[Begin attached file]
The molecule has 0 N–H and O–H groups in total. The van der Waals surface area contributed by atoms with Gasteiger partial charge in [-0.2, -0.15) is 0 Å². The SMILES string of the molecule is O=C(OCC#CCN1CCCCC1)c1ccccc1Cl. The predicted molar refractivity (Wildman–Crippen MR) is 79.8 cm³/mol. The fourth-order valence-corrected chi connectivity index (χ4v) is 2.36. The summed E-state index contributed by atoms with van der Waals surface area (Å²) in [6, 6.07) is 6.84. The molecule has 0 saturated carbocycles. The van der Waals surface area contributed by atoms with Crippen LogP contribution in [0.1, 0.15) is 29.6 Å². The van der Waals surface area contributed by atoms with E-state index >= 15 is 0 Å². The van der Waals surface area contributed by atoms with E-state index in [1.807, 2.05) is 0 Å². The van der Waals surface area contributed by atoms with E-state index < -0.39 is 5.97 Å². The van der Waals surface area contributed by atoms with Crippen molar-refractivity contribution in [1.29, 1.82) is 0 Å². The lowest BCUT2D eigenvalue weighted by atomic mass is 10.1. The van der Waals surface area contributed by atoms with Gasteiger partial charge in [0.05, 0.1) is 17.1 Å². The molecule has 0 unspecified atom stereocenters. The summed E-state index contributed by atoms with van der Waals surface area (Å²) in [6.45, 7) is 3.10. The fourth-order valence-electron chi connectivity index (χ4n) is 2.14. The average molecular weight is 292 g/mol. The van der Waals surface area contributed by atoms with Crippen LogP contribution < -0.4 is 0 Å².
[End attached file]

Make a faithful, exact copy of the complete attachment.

The molecule has 0 N–H and O–H groups in total. The van der Waals surface area contributed by atoms with Gasteiger partial charge in [-0.2, -0.15) is 0 Å². The SMILES string of the molecule is O=C(OCC#CCN1CCCCC1)c1ccccc1Cl. The predicted molar refractivity (Wildman–Crippen MR) is 79.8 cm³/mol. The fourth-order valence-corrected chi connectivity index (χ4v) is 2.36. The summed E-state index contributed by atoms with van der Waals surface area (Å²) in [6, 6.07) is 6.84. The molecule has 0 saturated carbocycles. The van der Waals surface area contributed by atoms with Crippen LogP contribution in [0.1, 0.15) is 29.6 Å². The van der Waals surface area contributed by atoms with E-state index >= 15 is 0 Å². The van der Waals surface area contributed by atoms with E-state index in [1.807, 2.05) is 0 Å². The van der Waals surface area contributed by atoms with E-state index < -0.39 is 5.97 Å². The van der Waals surface area contributed by atoms with Crippen molar-refractivity contribution in [1.29, 1.82) is 0 Å². The lowest BCUT2D eigenvalue weighted by atomic mass is 10.1. The van der Waals surface area contributed by atoms with Gasteiger partial charge in [0.05, 0.1) is 17.1 Å². The molecule has 0 unspecified atom stereocenters. The summed E-state index contributed by atoms with van der Waals surface area (Å²) in [6.45, 7) is 3.10. The fourth-order valence-electron chi connectivity index (χ4n) is 2.14. The average molecular weight is 292 g/mol. The van der Waals surface area contributed by atoms with Crippen LogP contribution < -0.4 is 0 Å².